Angela said: “I adore Paula Rego’s paintings – the way she paints, the strong portrayals of women, and the intriguing narratives, she never shies away from a controversial subject. I painted these pieces whilst thinking about her strong use of composition and colour – longing to be stood in front of her work in Casa das Historias but instead being in lockdown.”
Angela’s larger painting, Where Was I? (shown below) is featured in the current edition of Crafting a Difference at SoShiro alongside a selection of Cut and Altered Vessels by Ashraf Hanna.
Like David Edmond, Kate Sherman’s work was also featured in the previous edition of Crafting a Difference and we have a few new works on the website by Kate, who, funnily enough, grew up on the Dorset coast, if we are to continue a theme.
These new works are part of her Birch Tree Series, which she has been painting over the past year. We particularly enjoy the dappled sunlight coming through the trees in this first one Birch Summer (Day).
Talking about her work she said: “I had started some smaller woodland studies at the start of the year in 2020, and these have become my focus during the lockdown. They are of a wooded area near my home, 10 mins walk away, that have in them a small group of silver birch trees. I have become somewhat obsessive about photographing them each week at different times of day, different weathers, etc, and noticing the changes as the season’s progress. The resulting paintings are mostly about light, the way the pale birch trunks reflect and behave in different lights. In some ways, the lockdown has felt a bit like time standing still but going to the woods you see nature carrying on regardless and it’s quite comforting and grounding.”
There is a real sense of warmth to much of Kate’s work, mainly due to the artist always starting with a red ground (underpainting) on the plywood surface she prefers to use for her paintings. She then works in layers, with oil paint (thinned with turps & linseed oil), using strips of card to blend and blur the paint between layers. The original underpainting often comes through on the finished work giving each painting more depth and warmth.
Following on from the small Museum Study paintings we featured at SoShiro as part of the London Art Fair Edition, Tony Beaver has been working on a new series of still life paintings.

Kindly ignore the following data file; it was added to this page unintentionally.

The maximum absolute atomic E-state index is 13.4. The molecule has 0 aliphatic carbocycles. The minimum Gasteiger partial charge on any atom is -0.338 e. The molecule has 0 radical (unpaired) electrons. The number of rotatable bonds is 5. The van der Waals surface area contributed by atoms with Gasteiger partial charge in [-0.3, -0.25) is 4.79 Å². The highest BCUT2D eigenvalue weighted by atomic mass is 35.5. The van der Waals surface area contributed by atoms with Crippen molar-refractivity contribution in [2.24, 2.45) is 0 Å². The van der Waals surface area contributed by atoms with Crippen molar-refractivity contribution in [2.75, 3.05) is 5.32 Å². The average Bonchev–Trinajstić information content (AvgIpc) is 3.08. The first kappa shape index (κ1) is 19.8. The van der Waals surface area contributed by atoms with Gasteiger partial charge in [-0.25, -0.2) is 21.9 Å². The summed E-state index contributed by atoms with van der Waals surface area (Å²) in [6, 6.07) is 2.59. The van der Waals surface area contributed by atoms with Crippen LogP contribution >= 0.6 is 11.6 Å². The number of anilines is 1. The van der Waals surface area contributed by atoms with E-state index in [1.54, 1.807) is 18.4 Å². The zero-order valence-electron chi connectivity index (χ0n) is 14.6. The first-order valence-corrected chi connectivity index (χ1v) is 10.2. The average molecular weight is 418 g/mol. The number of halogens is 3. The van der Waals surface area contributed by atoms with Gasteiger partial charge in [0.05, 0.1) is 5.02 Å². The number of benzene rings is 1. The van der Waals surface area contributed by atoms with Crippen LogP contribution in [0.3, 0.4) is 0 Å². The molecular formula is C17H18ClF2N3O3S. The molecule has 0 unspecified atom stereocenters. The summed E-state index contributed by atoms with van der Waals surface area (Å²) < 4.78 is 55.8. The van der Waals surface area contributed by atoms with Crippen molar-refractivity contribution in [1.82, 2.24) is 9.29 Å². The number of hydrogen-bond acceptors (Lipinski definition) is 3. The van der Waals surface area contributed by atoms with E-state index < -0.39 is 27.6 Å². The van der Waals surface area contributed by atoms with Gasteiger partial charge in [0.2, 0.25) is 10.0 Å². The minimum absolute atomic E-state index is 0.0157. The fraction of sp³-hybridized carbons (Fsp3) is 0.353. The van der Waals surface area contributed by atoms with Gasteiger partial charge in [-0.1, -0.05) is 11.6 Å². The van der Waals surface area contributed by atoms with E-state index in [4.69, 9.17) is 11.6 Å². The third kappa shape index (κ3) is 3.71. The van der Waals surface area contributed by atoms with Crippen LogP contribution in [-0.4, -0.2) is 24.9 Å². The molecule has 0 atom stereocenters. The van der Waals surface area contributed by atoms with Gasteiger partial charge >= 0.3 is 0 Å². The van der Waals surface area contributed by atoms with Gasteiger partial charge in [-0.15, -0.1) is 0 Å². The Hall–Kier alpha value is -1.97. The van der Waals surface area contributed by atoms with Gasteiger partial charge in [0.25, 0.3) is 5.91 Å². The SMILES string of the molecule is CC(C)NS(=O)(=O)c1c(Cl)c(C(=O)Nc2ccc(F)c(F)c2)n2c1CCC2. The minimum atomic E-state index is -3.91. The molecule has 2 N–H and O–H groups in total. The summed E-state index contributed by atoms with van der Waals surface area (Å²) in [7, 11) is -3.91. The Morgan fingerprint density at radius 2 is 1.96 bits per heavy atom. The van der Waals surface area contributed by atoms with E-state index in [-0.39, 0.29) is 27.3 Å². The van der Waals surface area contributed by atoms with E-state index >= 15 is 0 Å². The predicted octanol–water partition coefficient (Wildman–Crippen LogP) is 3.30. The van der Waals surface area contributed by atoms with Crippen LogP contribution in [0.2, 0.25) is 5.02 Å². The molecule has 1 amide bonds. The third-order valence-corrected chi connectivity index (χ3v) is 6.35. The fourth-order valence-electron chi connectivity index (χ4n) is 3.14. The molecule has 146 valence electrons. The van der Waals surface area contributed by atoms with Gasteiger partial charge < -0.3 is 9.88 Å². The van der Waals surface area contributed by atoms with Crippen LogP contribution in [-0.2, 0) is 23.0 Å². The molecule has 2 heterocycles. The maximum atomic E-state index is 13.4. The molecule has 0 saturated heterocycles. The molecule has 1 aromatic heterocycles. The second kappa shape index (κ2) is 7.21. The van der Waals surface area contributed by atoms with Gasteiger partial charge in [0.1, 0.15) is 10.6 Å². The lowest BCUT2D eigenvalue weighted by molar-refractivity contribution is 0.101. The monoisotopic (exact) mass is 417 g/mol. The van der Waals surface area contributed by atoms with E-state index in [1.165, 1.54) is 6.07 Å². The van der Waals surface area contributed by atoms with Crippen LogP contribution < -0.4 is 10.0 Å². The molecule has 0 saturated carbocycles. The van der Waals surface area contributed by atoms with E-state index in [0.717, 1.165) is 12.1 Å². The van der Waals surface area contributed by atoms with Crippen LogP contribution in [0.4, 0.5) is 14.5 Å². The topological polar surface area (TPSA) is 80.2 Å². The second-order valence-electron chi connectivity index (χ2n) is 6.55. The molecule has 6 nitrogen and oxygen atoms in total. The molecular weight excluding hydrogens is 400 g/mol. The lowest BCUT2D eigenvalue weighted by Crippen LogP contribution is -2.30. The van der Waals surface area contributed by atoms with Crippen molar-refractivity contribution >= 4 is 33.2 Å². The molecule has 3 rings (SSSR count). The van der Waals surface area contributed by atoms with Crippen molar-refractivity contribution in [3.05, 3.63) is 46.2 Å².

Talking about these new works, Tony said:
“For me, Still Life is the embracing of that which is familiar, close, and in easy reach in times when the comprehension of the big picture is so beyond me. I guess, it could be seen as a turning away from the infinite horizon, as there are no horizons in still life, to a more inner investigation.”
These three new works are beautifully rendered and tender Still Life paintings of domestic objects that make you consider not only every aspect of what has been included but also what or who has been left out. Like all of Tony’s paintings, they are very expressive and have an integrity about them derived from careful consideration and study of his subject.
“A painting isn’t just a picture of a thing. It’s a spark to ignite ideas and feelings. A stone thrown into a pond, creating ripples.
“While painting, my hand, eye and brain are almost totally involved in the tricky business of getting things right, in colours, the weight of colour, the relationships of colour and form, you know, aesthetic stuff. All the other things happen (on a good day) of their own accord. They come almost subconsciously. It is my belief that if the sense of touch is honest and sensitive then all these feelings will emerge. It’s unavoidable. We’re doomed to express ourselves and our emotions.”
Tony Beaver, talking about his paintings in our interview with the artist last year.
Our final couple of new works are by painter Mia Cavaliero. She’s been continuing works that explore the geometry, colour and light of the landscape in the Peak District and Scotland. These two new pieces on board have a much darker, more restrained feel to the vibrantly coloured abstracts we featured at SoShiro earlier on in the year.
We are really drawn to the contrast between the dark, crisp, architectural lines made by the artist and the crackled, painted surface at the base of the work, a portrayal of mankind’s mark on the ever-changing landscape.
We are thrilled to be able to finally recieve visitors at Crafting a Difference and are currently planning several physical shows which we hope will take place over the coming months, all going well.
Book a visit to Crafting a Difference at SoShiro which runs until the end of the month.